MyVoice Pulse survey of WSU staff: Working through the COVID-19 pandemic

Danielle Tracey, Maria Varua, Kedir Ahmed, Jo-Anne Chuck, Simon Bedford, Kevin Dunn

Research output: Book/ReportOther report

Abstract

The COVID-19 pandemic profoundly affected both staff and students in higher education institutions globally, with teaching and learning moving online, and research being suspended or adapted via videotelephony. Western Sydney University (WSU) surveyed its staff to develop a comprehensive understanding of the reported impacts of COVID-19 on both their work and life, and the strengths and challenges of utilising videotelephony for teaching and research. All WSU staff were surveyed via the MyVoice Pulse survey, with data collected by The Voice Project. A total of 2335 staff completed the survey, with a response rate of 86%. Permission was secured from 1695 (62.4%) staff for their responses to be included in this research. Out of these respondents, 59.6% identified as female, and 33.1% identified themselves as academic staff. Diversity related questions had Cronbach’s alpha of 0.63. All other questions when tested returned a Cronbach’s alpha of greater than 0.75 implying those questions were consistent. The current study provides valuable insight into the reported impacts of COVID-19 on the work and life of staff at WSU, as well as staff perspectives on some of the innovative practices that were adopted in response. The timeliness and the potential impact for informing University policy and practice are among the strengths of the study. The crosssectional nature of the data means that clear temporal associations between demographic factors and outcomes cannot be established. Additionally, it is important to note that results may be impacted by the uneven sample size in some groups. As COVID-19 transformed the work of the University and its staff dramatically, it appears that staff beliefs about the impacts of these changes varies substantially. If innovative practices such as remote teaching and HDR supervision, and videotelephony for research continue it will be important to conduct further research to identify exemplary practice given the current divide in staff opinion. Similarly, findings may serve as a catalyst for policies and practices that seek to address some of the inequities highlighted in staff voices.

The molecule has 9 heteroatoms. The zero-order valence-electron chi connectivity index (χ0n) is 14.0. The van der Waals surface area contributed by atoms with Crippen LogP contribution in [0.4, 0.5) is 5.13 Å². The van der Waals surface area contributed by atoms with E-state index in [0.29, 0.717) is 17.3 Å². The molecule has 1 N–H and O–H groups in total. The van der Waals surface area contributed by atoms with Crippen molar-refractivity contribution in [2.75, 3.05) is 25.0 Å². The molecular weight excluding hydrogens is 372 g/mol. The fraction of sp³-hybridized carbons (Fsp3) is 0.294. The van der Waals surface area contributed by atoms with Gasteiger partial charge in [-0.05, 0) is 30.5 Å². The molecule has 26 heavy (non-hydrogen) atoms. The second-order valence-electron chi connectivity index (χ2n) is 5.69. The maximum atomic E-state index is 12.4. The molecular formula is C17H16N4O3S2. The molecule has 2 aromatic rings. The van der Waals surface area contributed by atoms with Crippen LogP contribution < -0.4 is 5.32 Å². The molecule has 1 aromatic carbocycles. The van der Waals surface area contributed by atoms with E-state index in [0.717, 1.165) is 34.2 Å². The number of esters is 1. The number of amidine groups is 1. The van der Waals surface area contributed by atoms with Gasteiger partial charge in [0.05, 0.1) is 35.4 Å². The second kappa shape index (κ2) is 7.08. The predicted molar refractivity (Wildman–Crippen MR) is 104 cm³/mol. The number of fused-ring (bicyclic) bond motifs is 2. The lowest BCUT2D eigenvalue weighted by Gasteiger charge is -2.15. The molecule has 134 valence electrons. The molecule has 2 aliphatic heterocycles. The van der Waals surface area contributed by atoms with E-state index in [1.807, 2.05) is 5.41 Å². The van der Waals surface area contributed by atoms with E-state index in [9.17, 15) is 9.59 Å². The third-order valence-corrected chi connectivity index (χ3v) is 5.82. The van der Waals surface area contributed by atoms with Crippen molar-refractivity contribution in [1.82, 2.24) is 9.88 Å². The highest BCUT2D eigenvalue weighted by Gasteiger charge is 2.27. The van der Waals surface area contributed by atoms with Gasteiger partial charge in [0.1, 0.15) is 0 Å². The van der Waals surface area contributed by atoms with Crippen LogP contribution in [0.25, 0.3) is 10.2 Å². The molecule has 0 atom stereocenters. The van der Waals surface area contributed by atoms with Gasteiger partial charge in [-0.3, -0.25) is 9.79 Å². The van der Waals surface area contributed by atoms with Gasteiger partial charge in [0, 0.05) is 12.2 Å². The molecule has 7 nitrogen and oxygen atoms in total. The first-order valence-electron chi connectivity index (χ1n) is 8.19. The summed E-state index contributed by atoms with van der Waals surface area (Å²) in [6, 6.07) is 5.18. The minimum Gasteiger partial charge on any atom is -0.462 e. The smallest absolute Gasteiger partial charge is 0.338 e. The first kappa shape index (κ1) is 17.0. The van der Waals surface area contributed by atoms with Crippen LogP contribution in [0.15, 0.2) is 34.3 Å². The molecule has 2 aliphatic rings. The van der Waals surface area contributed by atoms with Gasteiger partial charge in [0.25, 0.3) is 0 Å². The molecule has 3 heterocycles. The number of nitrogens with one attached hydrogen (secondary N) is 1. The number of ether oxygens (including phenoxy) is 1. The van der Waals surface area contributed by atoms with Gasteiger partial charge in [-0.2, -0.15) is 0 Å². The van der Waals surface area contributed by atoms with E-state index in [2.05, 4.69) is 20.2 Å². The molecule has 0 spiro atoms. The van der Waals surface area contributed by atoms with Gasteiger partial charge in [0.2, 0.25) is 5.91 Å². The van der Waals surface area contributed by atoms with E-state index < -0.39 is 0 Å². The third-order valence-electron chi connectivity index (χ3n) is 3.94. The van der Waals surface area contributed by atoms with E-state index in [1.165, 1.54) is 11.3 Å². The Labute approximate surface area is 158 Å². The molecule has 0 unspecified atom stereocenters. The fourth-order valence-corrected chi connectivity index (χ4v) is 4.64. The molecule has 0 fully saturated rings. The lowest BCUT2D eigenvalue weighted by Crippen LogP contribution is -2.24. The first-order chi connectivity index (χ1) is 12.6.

Original languageEnglish
Place of PublicationPenrith, NSW
PublisherUniversity of Western Sydney
Number of pages72
DOIs
Publication statusPublished - Mar 2022

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